Dresden was involved in almost all great European wars at this time. Several times in its history, it was captured by Prussia, for the first time in 1745 in the course of the Austrian war of succession. Eleven years later, the Prussians re-captured Dresden and had it partially burned down as Austrian forces approached the city. During the siege of Dresden in 1760, the city was again bombarded by Prussian forces.
In the 19th century, Saxony fought alongside Napoleon. The French fortified and protected the city of Dresden as numerous preliminary battles of the Battles of Nations were fought during the wars of liberation against Napoleon near Leipzig in the Greater Dresden area. As is generally known, in the battle of nations in 1813, Napoleonic France was driven back, whereby Saxony and Dresden were on the losing side.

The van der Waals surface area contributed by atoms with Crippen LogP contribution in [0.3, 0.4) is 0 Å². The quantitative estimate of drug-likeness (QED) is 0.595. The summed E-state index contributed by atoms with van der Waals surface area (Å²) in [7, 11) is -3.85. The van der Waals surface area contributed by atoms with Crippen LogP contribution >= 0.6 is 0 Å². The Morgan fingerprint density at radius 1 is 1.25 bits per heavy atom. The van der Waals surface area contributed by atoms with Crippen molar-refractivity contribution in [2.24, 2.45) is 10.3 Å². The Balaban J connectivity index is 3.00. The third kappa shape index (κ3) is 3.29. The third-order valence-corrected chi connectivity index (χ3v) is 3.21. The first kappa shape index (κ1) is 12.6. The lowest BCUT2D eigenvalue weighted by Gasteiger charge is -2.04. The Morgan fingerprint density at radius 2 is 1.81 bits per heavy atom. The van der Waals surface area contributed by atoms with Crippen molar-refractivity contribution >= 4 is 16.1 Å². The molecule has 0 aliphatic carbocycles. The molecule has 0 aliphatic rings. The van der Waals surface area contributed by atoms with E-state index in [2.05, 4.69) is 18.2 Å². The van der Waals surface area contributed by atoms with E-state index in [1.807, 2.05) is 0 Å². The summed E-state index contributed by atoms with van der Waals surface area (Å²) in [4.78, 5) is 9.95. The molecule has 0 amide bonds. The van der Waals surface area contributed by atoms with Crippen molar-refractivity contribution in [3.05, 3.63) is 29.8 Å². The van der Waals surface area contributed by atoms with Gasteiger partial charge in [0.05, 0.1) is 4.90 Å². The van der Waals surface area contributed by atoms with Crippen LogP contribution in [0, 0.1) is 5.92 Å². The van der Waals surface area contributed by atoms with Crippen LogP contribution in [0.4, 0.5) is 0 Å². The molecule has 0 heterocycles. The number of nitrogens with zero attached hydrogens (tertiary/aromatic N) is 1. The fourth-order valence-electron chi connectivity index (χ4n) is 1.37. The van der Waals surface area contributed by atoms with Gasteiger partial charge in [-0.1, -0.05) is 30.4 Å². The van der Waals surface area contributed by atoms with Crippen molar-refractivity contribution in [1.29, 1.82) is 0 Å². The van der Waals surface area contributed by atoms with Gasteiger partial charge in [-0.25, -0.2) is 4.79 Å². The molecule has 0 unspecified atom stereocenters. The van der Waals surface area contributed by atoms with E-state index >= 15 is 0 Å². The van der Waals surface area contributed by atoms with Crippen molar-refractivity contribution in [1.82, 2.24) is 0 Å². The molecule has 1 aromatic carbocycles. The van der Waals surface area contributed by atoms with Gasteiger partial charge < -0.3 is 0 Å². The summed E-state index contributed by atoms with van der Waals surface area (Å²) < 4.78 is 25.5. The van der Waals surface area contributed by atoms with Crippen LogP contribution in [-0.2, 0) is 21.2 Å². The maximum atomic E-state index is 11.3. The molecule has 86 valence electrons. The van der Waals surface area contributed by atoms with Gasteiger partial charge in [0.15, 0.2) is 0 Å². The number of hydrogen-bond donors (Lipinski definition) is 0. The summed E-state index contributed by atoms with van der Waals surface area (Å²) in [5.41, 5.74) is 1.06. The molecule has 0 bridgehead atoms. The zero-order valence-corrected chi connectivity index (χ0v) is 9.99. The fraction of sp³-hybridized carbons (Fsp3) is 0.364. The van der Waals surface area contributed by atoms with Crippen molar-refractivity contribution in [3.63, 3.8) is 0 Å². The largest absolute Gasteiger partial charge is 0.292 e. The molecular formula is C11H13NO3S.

Today, "Ode of Joy" by Friedrich Schiller has become a symbol of the European unification as anthem of the European Union. It was written in Dresden in 1785. Other famous artists of European level worked in Dresden, for example Gottfried Semper and Ricahrd Wagner. However, both of them had to leave Dresden after the suppression of the May Uprising in 1849, as they both fought against the King of Saxony, Frederick Augustus II.